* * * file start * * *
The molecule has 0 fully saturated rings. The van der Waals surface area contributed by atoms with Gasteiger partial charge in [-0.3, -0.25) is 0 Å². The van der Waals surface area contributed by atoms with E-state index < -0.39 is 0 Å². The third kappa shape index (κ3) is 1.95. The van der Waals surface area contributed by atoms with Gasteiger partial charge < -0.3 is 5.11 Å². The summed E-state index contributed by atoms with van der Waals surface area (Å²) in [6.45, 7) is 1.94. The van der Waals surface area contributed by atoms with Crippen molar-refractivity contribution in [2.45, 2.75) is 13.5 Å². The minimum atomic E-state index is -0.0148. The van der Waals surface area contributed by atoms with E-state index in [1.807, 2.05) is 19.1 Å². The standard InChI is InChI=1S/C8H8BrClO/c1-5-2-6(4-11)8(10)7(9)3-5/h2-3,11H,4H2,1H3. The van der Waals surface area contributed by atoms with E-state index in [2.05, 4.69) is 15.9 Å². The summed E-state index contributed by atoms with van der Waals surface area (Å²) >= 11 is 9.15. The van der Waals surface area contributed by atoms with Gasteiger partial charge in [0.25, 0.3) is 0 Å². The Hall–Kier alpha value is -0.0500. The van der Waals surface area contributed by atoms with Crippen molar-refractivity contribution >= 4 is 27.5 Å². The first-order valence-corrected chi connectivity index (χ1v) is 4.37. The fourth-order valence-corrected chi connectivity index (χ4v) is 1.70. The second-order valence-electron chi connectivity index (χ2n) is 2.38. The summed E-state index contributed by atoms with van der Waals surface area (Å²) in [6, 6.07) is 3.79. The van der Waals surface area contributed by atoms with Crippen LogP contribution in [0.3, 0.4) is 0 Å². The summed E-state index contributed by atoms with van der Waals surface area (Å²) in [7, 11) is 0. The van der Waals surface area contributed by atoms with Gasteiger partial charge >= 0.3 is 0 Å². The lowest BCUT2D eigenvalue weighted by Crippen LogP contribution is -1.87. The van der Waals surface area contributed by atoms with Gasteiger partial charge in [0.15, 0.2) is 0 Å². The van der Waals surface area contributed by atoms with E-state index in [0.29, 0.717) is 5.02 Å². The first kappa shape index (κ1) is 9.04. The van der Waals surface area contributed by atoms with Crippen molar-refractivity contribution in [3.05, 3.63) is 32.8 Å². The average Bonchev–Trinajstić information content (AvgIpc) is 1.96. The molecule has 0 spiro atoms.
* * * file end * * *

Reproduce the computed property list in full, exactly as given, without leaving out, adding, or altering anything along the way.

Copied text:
The molecule has 0 fully saturated rings. The van der Waals surface area contributed by atoms with Gasteiger partial charge in [-0.3, -0.25) is 0 Å². The van der Waals surface area contributed by atoms with E-state index < -0.39 is 0 Å². The third kappa shape index (κ3) is 1.95. The van der Waals surface area contributed by atoms with Gasteiger partial charge < -0.3 is 5.11 Å². The summed E-state index contributed by atoms with van der Waals surface area (Å²) in [6.45, 7) is 1.94. The van der Waals surface area contributed by atoms with Crippen molar-refractivity contribution in [2.45, 2.75) is 13.5 Å². The minimum atomic E-state index is -0.0148. The van der Waals surface area contributed by atoms with E-state index in [1.807, 2.05) is 19.1 Å². The standard InChI is InChI=1S/C8H8BrClO/c1-5-2-6(4-11)8(10)7(9)3-5/h2-3,11H,4H2,1H3. The van der Waals surface area contributed by atoms with E-state index in [2.05, 4.69) is 15.9 Å². The summed E-state index contributed by atoms with van der Waals surface area (Å²) >= 11 is 9.15. The van der Waals surface area contributed by atoms with Gasteiger partial charge in [0.25, 0.3) is 0 Å². The Hall–Kier alpha value is -0.0500. The van der Waals surface area contributed by atoms with Crippen molar-refractivity contribution >= 4 is 27.5 Å². The first-order valence-corrected chi connectivity index (χ1v) is 4.37. The fourth-order valence-corrected chi connectivity index (χ4v) is 1.70. The second-order valence-electron chi connectivity index (χ2n) is 2.38. The summed E-state index contributed by atoms with van der Waals surface area (Å²) in [6, 6.07) is 3.79. The van der Waals surface area contributed by atoms with Crippen LogP contribution in [0.3, 0.4) is 0 Å². The summed E-state index contributed by atoms with van der Waals surface area (Å²) in [7, 11) is 0. The van der Waals surface area contributed by atoms with Gasteiger partial charge >= 0.3 is 0 Å². The lowest BCUT2D eigenvalue weighted by Crippen LogP contribution is -1.87. The van der Waals surface area contributed by atoms with Gasteiger partial charge in [0.15, 0.2) is 0 Å². The van der Waals surface area contributed by atoms with E-state index in [0.29, 0.717) is 5.02 Å². The first kappa shape index (κ1) is 9.04. The van der Waals surface area contributed by atoms with Crippen molar-refractivity contribution in [3.05, 3.63) is 32.8 Å². The average Bonchev–Trinajstić information content (AvgIpc) is 1.96. The molecule has 0 spiro atoms.